had their larder bare, for food was scarce, and the weather was
bleak and cold.
“Let us go and dig up the Keg of Butter,” said the Wolf. “Methinks
that now is the time we need it.”
The Fox agreed—having made up his mind how he would act—and the two
set out to the place where the Keg had been hidden. They scraped
away the sand, and uncovered it; but, needless to say, they found it
“This is thy work,” said the Fox angrily, turning to the poor,
innocent Wolf. “Thou hast crept along here while I was at the
christenings, and eaten it up by stealth.” “Not I,” replied the
Wolf. “I have never been near the spot since the day that we buried
“But I tell thee it must have been thou,” insisted the Fox, “for no
other creature knew it was there except ourselves. And, besides, I
can see by the sleekness of thy fur that thou hast fared well of
Which last sentence was both unjust and untrue, for the poor Wolf
looked as lean and badly nourished as he could possibly be.
So back they both went to the cave, arguing all the way. The Fox
declaring that the Wolf must have been the thief, and the Wolf
protesting his innocence.
“Art thou ready to swear to'it?” said the Fox at last; though why he
asked such a question, dear only knows.
“Yes, I am,” replied the Wolf firmly; and, standing in the middle of
the cave, and holding one paw up solemnly he swore this awful oath:
“If it be that I stole the butter; if it be, if it be—
May a fateful, fell disease fall on me, fall on me.”
When he was finished, he put down his paw and, turning to the Fox,
looked at him keenly; for all at once it struck him that his fur
looked sleek and fine.
“It is thy turn now,” he said. “I have sworn, and thou must do so
The Fox’s face fell at these words, for although he was both
untruthful and dishonest now, he had been well brought up in his
youth, and he knew that it was a terrible thing to perjure oneself
and swear falsely.
So he made one excuse after another, but the Wolf, who was getting
more and more suspicious every moment, would not listen to him.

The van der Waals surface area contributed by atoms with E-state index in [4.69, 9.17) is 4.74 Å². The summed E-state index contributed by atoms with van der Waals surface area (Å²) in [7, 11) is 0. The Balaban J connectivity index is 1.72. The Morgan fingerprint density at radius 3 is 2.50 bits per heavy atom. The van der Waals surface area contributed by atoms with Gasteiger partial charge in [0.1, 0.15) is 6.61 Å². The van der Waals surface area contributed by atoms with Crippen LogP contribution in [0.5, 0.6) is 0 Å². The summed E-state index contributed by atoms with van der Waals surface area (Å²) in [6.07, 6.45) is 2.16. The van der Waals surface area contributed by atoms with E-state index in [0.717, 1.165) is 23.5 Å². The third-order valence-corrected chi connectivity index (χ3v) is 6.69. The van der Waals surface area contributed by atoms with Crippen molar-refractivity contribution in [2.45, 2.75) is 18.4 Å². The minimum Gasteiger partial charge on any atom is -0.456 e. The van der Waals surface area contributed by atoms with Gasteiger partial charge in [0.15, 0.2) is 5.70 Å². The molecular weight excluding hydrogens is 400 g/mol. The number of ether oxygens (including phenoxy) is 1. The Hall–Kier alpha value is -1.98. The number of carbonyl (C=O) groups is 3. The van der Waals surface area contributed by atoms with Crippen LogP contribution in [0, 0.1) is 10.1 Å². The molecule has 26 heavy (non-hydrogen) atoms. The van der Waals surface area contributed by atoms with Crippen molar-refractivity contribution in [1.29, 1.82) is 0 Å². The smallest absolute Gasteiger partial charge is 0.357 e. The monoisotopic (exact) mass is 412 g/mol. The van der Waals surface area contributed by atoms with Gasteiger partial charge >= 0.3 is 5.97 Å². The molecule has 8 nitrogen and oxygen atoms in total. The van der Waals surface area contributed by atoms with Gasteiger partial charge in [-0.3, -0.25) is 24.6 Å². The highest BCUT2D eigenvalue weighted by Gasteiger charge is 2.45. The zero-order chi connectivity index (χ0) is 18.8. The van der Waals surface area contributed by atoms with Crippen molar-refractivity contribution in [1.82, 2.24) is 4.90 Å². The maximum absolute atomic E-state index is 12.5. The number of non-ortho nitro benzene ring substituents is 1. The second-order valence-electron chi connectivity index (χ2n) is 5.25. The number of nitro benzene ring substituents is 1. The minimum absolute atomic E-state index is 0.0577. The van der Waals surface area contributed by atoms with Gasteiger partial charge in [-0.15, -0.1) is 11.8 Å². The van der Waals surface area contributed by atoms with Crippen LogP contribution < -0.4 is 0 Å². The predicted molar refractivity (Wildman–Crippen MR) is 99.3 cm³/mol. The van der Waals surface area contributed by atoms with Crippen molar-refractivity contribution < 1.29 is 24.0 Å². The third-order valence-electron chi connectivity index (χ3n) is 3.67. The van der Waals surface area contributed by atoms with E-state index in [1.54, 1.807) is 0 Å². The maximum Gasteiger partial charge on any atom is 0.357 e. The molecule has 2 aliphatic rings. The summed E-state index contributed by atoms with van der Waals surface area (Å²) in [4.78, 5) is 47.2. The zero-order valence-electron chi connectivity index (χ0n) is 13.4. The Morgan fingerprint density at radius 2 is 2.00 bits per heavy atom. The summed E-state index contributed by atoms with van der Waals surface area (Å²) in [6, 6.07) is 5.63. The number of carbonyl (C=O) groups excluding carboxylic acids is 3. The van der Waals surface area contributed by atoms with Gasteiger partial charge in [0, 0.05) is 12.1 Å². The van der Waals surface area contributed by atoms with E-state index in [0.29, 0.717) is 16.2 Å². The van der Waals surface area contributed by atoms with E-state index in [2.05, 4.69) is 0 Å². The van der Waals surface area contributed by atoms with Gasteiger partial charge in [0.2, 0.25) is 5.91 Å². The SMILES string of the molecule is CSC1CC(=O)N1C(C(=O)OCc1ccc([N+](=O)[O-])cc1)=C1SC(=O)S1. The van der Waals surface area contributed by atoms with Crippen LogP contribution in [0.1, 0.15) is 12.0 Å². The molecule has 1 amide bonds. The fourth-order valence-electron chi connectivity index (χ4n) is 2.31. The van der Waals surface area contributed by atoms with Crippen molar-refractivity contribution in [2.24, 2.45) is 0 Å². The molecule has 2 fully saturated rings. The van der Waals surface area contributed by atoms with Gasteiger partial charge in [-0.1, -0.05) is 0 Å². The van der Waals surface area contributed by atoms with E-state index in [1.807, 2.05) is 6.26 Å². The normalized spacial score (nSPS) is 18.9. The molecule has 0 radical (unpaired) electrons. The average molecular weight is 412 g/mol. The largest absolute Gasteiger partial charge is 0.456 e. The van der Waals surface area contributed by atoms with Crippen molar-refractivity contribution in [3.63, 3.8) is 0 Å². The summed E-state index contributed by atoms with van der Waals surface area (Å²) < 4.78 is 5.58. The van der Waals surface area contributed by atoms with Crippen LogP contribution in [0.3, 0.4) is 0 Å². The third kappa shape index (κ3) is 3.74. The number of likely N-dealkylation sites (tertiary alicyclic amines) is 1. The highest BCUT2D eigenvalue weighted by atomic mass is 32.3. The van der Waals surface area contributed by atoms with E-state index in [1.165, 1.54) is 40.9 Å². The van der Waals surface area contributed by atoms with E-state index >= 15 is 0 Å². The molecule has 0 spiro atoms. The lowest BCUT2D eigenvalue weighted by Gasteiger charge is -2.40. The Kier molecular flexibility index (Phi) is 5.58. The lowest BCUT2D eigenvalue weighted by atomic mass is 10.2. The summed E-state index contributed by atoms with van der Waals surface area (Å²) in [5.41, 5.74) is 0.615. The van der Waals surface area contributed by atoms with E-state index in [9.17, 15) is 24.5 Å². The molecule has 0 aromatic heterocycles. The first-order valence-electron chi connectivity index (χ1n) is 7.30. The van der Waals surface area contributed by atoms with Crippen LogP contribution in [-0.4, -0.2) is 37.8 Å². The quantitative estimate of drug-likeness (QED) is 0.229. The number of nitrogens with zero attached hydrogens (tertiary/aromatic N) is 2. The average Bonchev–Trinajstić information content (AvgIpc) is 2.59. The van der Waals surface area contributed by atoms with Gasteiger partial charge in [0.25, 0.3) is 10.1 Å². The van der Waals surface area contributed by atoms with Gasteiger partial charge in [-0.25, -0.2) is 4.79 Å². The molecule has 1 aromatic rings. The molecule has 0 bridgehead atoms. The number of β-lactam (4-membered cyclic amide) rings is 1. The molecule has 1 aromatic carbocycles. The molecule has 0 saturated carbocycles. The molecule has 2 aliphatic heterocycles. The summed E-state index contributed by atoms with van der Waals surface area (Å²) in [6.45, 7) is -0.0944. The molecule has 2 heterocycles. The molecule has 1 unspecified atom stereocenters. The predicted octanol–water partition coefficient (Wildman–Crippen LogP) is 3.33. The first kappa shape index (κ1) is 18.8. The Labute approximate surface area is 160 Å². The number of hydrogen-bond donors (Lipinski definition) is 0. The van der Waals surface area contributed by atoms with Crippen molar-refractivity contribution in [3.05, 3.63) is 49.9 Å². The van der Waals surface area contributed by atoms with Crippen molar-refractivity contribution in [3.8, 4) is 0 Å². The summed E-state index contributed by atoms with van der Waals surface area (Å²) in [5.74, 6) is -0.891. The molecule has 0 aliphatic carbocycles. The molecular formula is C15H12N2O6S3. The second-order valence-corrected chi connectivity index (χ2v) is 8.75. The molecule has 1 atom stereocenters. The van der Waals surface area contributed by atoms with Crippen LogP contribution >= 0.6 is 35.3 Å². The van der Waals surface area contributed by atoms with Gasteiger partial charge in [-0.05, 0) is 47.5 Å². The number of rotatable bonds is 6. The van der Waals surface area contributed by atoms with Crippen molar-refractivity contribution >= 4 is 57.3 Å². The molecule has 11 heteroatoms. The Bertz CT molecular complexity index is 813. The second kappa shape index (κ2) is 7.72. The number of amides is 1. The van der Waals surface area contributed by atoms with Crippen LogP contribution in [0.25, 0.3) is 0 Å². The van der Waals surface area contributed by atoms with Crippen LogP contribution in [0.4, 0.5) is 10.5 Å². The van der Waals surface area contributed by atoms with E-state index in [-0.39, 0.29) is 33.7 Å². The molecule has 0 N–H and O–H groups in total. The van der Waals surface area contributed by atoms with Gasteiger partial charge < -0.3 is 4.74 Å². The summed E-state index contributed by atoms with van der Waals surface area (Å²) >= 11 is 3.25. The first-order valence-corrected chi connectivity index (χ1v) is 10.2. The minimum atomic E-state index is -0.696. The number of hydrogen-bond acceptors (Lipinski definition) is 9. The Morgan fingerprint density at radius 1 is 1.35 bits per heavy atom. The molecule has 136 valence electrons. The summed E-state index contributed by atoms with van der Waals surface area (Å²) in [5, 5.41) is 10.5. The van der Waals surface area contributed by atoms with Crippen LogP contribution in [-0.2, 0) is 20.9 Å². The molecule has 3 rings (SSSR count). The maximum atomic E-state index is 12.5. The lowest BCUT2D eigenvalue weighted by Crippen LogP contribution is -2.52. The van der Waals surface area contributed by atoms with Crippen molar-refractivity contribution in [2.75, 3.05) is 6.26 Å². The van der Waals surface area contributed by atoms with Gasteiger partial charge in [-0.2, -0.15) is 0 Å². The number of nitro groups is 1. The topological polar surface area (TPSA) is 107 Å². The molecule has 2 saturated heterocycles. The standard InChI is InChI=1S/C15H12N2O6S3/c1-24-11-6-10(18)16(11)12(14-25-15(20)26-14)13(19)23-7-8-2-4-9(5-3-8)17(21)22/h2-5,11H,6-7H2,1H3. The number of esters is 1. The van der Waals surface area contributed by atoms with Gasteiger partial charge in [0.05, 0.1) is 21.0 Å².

So, as he had not courage to tell the truth, he was forced at last
to swear an oath also, and this was what he swore:
“If it be that I stole the butter; if it be, if it be—
Then let some most deadly punishment fall on me, fall on me—
Whirrum wheeckam, whirrum wheeckam,
Whirram whee, whirram whee!”
After he had heard him swear this terrible oath, the Wolf thought
that his suspicions must be groundless, and he would have let the
matter rest; but the Fox, having an uneasy conscience, could not do
so. So he suggested that as it was clear that one of them must have
eaten the Keg of Butter, they should both stand near the fire; so
that when they became hot, the butter would ooze out of the skin of
whichever of them was guilty. And he took care that the Wolf should
stand in the hottest place.
But the fire was big and the cave was small; and while the poor lean
Wolf showed no sign of discomfort, he himself, being nice and fat
and comfortable, soon began to get unpleasantly warm.
As this did not suit him at all, he next proposed that they should
go for a walk, “for,” said he, "it is now quite plain that neither
of us can have taken the butter. It must have been some stranger who
hath found out our secret.”
But the Wolf had seen the Fox beginning to grow greasy, and he knew
now what had happened, and he determined to have his revenge. So he
waited until they came to a smithy which stood at the side of the
road, where a horse was waiting just outside the door to be shod.
Then, keeping at a safe distance, he said to his companion, “There
is writing on that smithy door, which I cannot read, as my eyes are
failing; do thou try to read it, for perchance it may be something
’twere good for us to know.”
And the silly Fox, who was very vain, and did not like to confess
that his eyes were no better than those of his friend, went close up
to the door to try and read the writing. And he chanced to touch the
horse’s fetlock, and, it being a restive beast, lifted its foot and
struck out at once, and killed the Fox as dead as a door-nail.
And so, you see, the old saying in the Good Book came true after
all; “Be sure your sin will find you out.”